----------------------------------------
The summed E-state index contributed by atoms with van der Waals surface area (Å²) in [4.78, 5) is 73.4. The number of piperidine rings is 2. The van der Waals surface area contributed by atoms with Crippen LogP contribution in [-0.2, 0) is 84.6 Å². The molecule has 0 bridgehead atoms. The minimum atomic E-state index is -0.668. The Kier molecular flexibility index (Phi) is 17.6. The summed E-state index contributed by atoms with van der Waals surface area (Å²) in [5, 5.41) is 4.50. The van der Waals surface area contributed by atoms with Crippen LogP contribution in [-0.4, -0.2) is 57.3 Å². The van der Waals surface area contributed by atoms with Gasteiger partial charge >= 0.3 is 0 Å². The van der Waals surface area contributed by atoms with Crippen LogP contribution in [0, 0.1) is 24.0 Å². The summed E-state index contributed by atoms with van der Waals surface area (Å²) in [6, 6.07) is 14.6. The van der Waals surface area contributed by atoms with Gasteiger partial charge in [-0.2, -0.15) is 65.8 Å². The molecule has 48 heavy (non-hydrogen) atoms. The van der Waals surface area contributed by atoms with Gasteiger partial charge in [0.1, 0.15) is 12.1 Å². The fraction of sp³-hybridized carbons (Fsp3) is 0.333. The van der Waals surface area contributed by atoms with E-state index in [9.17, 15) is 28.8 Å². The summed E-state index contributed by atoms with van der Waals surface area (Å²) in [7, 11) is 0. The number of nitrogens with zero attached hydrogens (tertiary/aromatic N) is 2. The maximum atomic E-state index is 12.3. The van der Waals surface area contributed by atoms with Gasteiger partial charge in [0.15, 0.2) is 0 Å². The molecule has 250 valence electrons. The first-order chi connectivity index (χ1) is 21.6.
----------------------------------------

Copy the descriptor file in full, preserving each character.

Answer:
The summed E-state index contributed by atoms with van der Waals surface area (Å²) in [4.78, 5) is 73.4. The number of piperidine rings is 2. The van der Waals surface area contributed by atoms with Crippen LogP contribution in [-0.2, 0) is 84.6 Å². The molecule has 0 bridgehead atoms. The minimum atomic E-state index is -0.668. The Kier molecular flexibility index (Phi) is 17.6. The summed E-state index contributed by atoms with van der Waals surface area (Å²) in [5, 5.41) is 4.50. The van der Waals surface area contributed by atoms with Crippen LogP contribution in [-0.4, -0.2) is 57.3 Å². The van der Waals surface area contributed by atoms with Gasteiger partial charge >= 0.3 is 0 Å². The van der Waals surface area contributed by atoms with Crippen LogP contribution in [0, 0.1) is 24.0 Å². The summed E-state index contributed by atoms with van der Waals surface area (Å²) in [6, 6.07) is 14.6. The van der Waals surface area contributed by atoms with Gasteiger partial charge in [-0.2, -0.15) is 65.8 Å². The molecule has 48 heavy (non-hydrogen) atoms. The van der Waals surface area contributed by atoms with Gasteiger partial charge in [0.1, 0.15) is 12.1 Å². The fraction of sp³-hybridized carbons (Fsp3) is 0.333. The van der Waals surface area contributed by atoms with E-state index in [9.17, 15) is 28.8 Å². The summed E-state index contributed by atoms with van der Waals surface area (Å²) in [7, 11) is 0. The number of nitrogens with zero attached hydrogens (tertiary/aromatic N) is 2. The maximum atomic E-state index is 12.3. The van der Waals surface area contributed by atoms with Gasteiger partial charge in [0.15, 0.2) is 0 Å². The molecule has 250 valence electrons. The first-order chi connectivity index (χ1) is 21.6.